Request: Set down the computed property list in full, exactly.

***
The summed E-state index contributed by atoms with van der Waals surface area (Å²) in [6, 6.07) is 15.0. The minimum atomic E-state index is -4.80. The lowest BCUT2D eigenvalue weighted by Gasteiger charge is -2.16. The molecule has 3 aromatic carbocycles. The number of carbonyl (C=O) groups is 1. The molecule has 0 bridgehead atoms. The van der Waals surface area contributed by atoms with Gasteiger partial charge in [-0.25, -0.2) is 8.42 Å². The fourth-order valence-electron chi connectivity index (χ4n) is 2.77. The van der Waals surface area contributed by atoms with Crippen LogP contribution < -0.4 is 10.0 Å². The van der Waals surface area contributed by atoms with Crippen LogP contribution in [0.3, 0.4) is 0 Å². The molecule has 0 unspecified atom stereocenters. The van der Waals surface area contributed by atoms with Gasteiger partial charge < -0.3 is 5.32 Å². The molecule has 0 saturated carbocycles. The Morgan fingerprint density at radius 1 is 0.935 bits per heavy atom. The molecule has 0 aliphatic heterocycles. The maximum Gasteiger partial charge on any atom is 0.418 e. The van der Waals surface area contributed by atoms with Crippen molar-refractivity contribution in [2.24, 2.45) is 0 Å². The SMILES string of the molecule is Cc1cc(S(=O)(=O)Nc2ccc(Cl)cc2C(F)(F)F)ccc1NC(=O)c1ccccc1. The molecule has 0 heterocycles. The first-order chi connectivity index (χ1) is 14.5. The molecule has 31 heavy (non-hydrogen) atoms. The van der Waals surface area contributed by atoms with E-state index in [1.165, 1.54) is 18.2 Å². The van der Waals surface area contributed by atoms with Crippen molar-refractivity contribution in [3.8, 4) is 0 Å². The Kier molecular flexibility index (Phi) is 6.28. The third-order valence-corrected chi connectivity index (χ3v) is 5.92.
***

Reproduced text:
The summed E-state index contributed by atoms with van der Waals surface area (Å²) in [6, 6.07) is 15.0. The minimum atomic E-state index is -4.80. The lowest BCUT2D eigenvalue weighted by Gasteiger charge is -2.16. The molecule has 3 aromatic carbocycles. The number of carbonyl (C=O) groups is 1. The molecule has 0 bridgehead atoms. The van der Waals surface area contributed by atoms with Gasteiger partial charge in [-0.25, -0.2) is 8.42 Å². The fourth-order valence-electron chi connectivity index (χ4n) is 2.77. The van der Waals surface area contributed by atoms with Crippen LogP contribution < -0.4 is 10.0 Å². The van der Waals surface area contributed by atoms with Crippen LogP contribution in [0.3, 0.4) is 0 Å². The molecule has 0 unspecified atom stereocenters. The van der Waals surface area contributed by atoms with Gasteiger partial charge < -0.3 is 5.32 Å². The molecule has 0 saturated carbocycles. The Morgan fingerprint density at radius 1 is 0.935 bits per heavy atom. The molecule has 0 aliphatic heterocycles. The maximum Gasteiger partial charge on any atom is 0.418 e. The van der Waals surface area contributed by atoms with Crippen molar-refractivity contribution in [2.24, 2.45) is 0 Å². The SMILES string of the molecule is Cc1cc(S(=O)(=O)Nc2ccc(Cl)cc2C(F)(F)F)ccc1NC(=O)c1ccccc1. The molecule has 0 heterocycles. The first-order chi connectivity index (χ1) is 14.5. The molecule has 31 heavy (non-hydrogen) atoms. The van der Waals surface area contributed by atoms with E-state index in [1.165, 1.54) is 18.2 Å². The van der Waals surface area contributed by atoms with Crippen molar-refractivity contribution in [3.8, 4) is 0 Å². The Kier molecular flexibility index (Phi) is 6.28. The third-order valence-corrected chi connectivity index (χ3v) is 5.92.